My watch list
my.bionity.com  
Login  

Shrimp



Shrimp

Scientific classification
Kingdom: Animalia
Phylum: Arthropoda
Subphylum: Crustacea
Class: Malacostraca
Order: Decapoda
Suborder: Pleocyemata
Infraorder: Caridea
Dana, 1852
Superfamilies

Alpheoidea
Atyoidea
Bresilioidea
Campylonotoidea
Crangonoidea
Galatheacaridoidea
Nematocarcinoidea
Oplophoroidea
Palaemonoidea
Pandaloidea
Pasiphaeoidea
Procaridoidea
Processoidea
Psalidopodoidea
Stylodactyloidea

True shrimp are swimming, decapod crustaceans classified in the infraorder Caridea, found widely around the world in both fresh and salt water. Together with prawns, they are widely caught and farmed for human consumption.

Additional recommended knowledge

Contents

Taxonomy

  A number of more or less unrelated crustaceans share the word "shrimp" in their common name. Examples are the mantis shrimp and the opossum or mysid shrimp, both of which belong to the same class (Malacostraca) as the true shrimp, but constitute two different orders within it, the Stomatopoda and the Mysidacea. Triops longicaudatus and Triops cancriformis are also popular animals in freshwater aquaria, and are often called shrimp, although they belong instead to the Notostraca, a quite unrelated group.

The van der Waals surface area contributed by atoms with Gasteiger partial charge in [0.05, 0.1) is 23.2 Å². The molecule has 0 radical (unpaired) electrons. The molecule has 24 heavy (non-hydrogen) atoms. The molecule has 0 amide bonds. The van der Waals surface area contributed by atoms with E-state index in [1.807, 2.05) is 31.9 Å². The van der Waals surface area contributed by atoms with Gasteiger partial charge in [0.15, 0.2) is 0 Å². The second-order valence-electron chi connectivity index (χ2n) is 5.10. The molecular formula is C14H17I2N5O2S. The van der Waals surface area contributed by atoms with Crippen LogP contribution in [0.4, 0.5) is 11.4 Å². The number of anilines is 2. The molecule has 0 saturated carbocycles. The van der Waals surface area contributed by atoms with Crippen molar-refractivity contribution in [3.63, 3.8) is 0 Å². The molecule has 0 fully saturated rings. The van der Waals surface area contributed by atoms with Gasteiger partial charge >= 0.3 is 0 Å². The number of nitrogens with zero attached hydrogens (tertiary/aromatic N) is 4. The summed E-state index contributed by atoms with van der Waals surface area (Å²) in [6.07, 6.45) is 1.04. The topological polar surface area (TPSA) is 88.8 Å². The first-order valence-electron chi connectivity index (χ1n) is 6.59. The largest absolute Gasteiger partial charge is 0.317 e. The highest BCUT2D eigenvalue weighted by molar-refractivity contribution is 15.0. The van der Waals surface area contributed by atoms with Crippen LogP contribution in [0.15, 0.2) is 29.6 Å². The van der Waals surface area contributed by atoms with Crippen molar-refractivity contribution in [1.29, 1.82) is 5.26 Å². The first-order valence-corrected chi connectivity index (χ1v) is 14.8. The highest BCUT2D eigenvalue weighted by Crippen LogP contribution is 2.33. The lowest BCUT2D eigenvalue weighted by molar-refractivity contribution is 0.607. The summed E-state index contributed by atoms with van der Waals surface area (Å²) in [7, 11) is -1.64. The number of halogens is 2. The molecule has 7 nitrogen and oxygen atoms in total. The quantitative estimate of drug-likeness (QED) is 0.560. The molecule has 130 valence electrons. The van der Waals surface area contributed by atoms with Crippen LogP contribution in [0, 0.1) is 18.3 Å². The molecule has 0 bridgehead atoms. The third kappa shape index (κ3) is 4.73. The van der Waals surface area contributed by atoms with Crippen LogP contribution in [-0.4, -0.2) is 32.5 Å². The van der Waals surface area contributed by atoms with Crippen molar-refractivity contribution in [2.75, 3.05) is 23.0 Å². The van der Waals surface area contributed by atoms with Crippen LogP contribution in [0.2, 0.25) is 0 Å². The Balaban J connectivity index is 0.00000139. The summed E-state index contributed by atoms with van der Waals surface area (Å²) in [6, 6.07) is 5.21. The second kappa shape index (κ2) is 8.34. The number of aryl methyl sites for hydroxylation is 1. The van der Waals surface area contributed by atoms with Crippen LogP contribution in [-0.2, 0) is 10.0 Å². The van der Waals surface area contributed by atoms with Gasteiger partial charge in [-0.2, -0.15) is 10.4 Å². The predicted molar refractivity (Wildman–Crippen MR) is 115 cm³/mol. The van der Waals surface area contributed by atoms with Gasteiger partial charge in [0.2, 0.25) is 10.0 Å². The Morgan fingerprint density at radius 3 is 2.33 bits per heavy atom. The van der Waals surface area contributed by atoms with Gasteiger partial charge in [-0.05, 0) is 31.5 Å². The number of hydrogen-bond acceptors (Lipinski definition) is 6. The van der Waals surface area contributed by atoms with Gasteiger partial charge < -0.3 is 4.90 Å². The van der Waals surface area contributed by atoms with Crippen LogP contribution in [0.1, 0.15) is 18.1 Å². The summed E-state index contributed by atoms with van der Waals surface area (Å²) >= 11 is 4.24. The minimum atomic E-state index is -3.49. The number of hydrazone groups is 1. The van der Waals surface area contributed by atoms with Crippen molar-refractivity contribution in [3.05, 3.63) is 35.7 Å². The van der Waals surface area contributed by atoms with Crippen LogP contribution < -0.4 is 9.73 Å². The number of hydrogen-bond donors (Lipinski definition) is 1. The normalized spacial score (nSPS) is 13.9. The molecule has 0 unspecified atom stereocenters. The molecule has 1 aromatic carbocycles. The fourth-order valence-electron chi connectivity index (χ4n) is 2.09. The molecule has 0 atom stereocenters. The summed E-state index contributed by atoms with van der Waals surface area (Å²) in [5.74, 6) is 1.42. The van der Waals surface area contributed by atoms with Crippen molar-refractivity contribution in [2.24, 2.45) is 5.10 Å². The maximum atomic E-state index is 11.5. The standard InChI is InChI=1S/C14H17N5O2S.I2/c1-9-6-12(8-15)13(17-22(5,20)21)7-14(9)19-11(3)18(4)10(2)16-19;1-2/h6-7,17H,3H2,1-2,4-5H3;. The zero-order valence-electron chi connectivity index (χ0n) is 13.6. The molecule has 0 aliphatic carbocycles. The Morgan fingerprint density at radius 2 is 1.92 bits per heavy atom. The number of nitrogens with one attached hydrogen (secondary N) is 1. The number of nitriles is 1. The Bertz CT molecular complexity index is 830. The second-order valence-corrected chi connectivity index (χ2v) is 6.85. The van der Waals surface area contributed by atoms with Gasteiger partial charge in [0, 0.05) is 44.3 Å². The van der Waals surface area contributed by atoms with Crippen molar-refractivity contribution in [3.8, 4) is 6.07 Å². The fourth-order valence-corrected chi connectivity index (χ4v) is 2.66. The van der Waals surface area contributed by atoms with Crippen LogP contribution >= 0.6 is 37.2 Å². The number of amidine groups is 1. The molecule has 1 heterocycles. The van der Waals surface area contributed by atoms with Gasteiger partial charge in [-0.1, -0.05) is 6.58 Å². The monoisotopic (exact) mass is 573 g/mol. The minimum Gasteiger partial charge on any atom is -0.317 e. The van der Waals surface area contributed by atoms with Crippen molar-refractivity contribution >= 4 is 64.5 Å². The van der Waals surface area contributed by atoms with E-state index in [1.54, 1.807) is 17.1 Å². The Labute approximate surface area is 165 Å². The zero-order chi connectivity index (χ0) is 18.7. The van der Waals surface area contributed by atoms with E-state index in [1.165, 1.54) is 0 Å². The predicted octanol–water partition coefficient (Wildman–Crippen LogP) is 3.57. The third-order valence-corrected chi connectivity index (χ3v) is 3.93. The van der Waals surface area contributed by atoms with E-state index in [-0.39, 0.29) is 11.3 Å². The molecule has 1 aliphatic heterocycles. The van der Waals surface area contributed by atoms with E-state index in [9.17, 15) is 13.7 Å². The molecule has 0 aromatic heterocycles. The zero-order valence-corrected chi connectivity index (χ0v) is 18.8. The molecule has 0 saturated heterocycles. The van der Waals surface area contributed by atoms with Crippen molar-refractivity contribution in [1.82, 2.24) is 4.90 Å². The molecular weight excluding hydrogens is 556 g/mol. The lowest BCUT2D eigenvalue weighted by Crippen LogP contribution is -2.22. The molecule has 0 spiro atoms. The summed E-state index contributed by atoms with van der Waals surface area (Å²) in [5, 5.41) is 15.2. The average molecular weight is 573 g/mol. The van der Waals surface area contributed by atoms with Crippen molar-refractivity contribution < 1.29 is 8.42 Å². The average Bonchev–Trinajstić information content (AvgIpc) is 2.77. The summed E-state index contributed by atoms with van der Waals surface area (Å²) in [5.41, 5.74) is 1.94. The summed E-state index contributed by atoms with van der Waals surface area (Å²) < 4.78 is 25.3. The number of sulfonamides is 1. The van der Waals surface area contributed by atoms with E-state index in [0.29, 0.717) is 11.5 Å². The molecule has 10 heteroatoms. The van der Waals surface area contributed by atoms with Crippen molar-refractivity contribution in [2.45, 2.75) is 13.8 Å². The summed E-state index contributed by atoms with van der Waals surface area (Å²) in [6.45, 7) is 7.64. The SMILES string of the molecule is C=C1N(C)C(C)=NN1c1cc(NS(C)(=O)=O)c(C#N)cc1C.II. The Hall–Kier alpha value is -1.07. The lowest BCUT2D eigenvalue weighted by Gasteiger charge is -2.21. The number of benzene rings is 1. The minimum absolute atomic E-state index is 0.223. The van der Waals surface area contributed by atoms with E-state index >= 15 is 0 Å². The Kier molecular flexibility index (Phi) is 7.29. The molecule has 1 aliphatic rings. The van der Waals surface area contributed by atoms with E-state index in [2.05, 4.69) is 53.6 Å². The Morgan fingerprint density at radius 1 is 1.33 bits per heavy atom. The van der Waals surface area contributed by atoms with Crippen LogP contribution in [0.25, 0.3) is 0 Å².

Shrimp are distinguished from the superficially similar prawns by the structure of the gills, There is, however, much confusion between the two, especially among non-specialists, and many shrimp are called "prawns" and many prawns are called "shrimp". This is particularly widespread in culinary contexts. In Southeast Asia, the difference between shrimp and prawns is based on size, with larger shrimp being called prawns.[1]

Shrimp as food

 

Wikibooks Cookbook has an article on
shrimp

Recipes using shrimp form part of the cuisine of many cultures: examples include shrimp kebabs, shrimp creole, shrimp gumbo, pan fried, deep fried, stir fried. Strictly speaking, dishes containing scampi should be made from the Norway lobster, a shrimp-like crustacean more closely related to the lobster than shrimp, but in some places it is quite common for large shrimp to be used instead.

As with other seafood, shrimp is high in calcium and protein but low in food energy. A shrimp-based meal is also a significant source of cholesterol, from 7 mg to 251 mg per 100 g of shrimp, depending on the method of preparation.[2]

Dried shrimp is commonly used as a flavoring and as a soup base in Asian cuisines while fried shrimp is popular in North America. In Europe, shrimp is very popular, forming a necessary ingredient in Spanish paella de marisco, French bouillabaisse, Italian cacciucco, Portuguese caldeirada and many other seafood dishes. Shrimp curry is very popular in South Asia and Southeast Asia.

Shrimp and other shellfish are among the most common food allergens.[3] Also, eating shrimp - either dried or fresh - may lead to iodine poisoning.

Distinction from prawns